I started doing YouTube because I wanted “to rediscover my creativity”. Re-embrace my teenage self who was so involved in drama. (The high school department, not the emotion). And while I did, I also never enjoyed the fruits of my YouTube labors. Because … they simply weren’t good enough. Or rather, because I had so much to learn.

Sure, I liked my videos at the time. Rewatched them once or twice. But then a rewatch suddenly became painful. Because in the intervening weeks I learned something new about the craft. And I could see it. I felt like a painter who suddenly looks back on a “masterpiece” and realizes that he’s never used the color red. All of my “advancements” in the activity were seemingly to still learn the basics. And so the older creations lacked.

But I realized with the latest batch of videos, I’m rewatching for a different reason. Sure, I’m still learning. Always will. But I’m not having an “Aha! Maybe I should use a brush instead of my fingers when I paint a portrait” kind of realization. I’m seeing real creativity. Experimentation. And sometimes forgetfulness (which will always suck). I’m doing things now not because they’re part of mastering the basic recipe, but because I want to see how some change is going to affect the outcome.

I’m finally actually being creative. And it feels damn good.

If this were a blog post, I suppose I’d start preaching to the masses about how they need to find their inner whatever too. But this post is for me. So … Rick … are you starting to get it? The life of an artist? You’ve been thinking so long that a “career” in YouTube was going to be a simple business process. And maybe the ancillary portions are. But the crux of it all … the very reason you’re going to do this instead of staying in IT … is that creativity. Those moments when the ole brain waves change and you have that “let’s try this” and run with it. When you step back from your creation and smile just a little bit. Because making it also made you happy. That’s the difference between a job and a life.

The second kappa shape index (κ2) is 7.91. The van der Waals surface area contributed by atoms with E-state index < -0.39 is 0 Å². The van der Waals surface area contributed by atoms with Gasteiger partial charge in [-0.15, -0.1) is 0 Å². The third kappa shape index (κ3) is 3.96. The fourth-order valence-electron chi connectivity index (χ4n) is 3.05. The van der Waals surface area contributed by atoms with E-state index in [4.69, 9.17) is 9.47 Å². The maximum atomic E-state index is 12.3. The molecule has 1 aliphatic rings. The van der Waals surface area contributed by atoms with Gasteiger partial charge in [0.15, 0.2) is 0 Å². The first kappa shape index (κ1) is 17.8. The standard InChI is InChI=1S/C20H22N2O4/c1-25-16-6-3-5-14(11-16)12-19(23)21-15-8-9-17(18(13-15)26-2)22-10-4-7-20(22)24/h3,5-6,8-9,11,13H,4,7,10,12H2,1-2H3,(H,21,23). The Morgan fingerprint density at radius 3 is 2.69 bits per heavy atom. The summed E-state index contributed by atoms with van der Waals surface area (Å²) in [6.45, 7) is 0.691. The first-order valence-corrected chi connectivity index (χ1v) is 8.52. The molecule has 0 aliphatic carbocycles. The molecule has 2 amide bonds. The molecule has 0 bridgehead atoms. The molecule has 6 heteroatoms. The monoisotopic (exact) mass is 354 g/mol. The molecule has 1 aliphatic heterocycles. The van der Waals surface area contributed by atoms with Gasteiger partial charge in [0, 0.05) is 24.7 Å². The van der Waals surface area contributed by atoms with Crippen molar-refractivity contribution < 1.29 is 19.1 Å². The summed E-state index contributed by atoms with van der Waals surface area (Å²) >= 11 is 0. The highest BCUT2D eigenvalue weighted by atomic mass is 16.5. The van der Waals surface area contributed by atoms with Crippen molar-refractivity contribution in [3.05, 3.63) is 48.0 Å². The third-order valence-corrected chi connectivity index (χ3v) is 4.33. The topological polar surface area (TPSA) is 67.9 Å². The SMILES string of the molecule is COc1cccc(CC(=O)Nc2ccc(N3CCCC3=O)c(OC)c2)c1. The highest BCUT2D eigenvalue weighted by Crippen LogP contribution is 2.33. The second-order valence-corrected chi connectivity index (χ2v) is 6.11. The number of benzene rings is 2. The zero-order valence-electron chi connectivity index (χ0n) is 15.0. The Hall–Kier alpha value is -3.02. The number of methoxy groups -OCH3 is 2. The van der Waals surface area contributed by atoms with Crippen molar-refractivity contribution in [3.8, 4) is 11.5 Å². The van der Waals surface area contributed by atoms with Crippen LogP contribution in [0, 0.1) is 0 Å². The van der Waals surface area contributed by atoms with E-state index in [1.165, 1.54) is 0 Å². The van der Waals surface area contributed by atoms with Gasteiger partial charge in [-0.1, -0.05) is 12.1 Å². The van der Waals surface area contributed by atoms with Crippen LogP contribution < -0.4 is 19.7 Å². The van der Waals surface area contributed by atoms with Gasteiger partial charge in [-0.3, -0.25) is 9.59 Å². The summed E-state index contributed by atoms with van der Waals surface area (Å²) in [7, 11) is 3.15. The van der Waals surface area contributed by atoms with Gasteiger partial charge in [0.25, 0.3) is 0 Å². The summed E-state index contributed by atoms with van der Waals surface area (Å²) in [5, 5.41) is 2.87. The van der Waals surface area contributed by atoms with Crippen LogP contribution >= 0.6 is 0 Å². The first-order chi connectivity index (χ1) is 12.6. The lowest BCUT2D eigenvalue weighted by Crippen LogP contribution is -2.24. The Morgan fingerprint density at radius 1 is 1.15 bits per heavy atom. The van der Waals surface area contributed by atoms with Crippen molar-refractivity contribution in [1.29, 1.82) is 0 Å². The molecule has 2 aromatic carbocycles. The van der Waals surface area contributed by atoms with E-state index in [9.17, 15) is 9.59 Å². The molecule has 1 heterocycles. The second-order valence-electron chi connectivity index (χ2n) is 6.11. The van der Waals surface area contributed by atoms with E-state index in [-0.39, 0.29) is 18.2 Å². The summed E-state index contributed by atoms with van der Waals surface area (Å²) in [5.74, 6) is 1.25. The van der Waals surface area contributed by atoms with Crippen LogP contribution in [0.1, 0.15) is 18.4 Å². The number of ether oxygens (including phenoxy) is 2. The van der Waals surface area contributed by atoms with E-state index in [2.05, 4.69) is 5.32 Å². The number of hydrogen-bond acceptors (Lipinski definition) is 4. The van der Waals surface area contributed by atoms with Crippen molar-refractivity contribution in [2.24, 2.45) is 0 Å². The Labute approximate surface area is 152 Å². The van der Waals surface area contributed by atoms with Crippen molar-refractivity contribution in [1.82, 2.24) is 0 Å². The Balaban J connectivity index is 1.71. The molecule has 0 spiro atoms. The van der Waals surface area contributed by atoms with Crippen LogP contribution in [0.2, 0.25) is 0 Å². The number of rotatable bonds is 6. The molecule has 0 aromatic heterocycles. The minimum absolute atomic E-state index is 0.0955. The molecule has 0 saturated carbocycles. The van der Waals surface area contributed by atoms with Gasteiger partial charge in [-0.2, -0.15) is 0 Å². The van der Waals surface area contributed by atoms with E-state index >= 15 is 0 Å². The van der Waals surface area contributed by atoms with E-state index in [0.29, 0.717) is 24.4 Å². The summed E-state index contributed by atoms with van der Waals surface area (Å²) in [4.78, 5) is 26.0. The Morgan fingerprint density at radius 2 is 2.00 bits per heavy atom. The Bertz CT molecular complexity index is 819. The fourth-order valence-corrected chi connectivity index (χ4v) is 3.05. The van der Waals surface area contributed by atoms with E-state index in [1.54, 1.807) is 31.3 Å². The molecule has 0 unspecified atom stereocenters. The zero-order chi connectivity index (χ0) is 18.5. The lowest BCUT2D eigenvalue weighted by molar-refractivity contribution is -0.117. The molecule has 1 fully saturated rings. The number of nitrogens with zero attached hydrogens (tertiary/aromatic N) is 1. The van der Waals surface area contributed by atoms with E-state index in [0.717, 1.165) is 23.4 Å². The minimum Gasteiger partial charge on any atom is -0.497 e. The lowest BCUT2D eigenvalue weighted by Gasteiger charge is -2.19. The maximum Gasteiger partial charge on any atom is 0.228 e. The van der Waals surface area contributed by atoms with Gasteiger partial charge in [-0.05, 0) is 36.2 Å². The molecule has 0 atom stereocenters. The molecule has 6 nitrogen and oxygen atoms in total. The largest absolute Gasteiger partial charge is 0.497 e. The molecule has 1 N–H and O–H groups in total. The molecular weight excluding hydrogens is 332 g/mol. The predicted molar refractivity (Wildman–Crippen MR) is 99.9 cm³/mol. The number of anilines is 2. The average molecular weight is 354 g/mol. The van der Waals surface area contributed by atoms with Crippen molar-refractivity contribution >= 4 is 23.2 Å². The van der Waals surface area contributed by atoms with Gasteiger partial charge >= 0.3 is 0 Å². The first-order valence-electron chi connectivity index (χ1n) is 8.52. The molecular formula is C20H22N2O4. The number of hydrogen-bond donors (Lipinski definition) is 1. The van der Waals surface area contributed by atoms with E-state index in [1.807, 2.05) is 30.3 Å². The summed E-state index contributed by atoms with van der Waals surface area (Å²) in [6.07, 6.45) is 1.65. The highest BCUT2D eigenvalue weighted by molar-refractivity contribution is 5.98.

Oh, and you’re also going to be poor. That $140k salary ain’t going to happen after you make the switch. You’ll be luck to make half that … and only if you get a part-time gig as a bartender. If that feeling of creation is so powerful that you want to experience it each and every day, the world isn’t going to support you. It’s not what makes macro-economics endlessly flow. Is it worth it? I’m you and I’m pretty sure I know the answer. But maybe it would be a good idea to try a little creativity in that direction before you pull the plug, hmmmm?

Then again, fuck em if they can’t take a joke. You’ve only got a couple of decades left in ya before you “can’t” anymore. And that time is going to fly. What’s the worst that could happen? OK, don’t answer that, there is worse. But still … stop analyzing and start living. Rembrandt. 🙂

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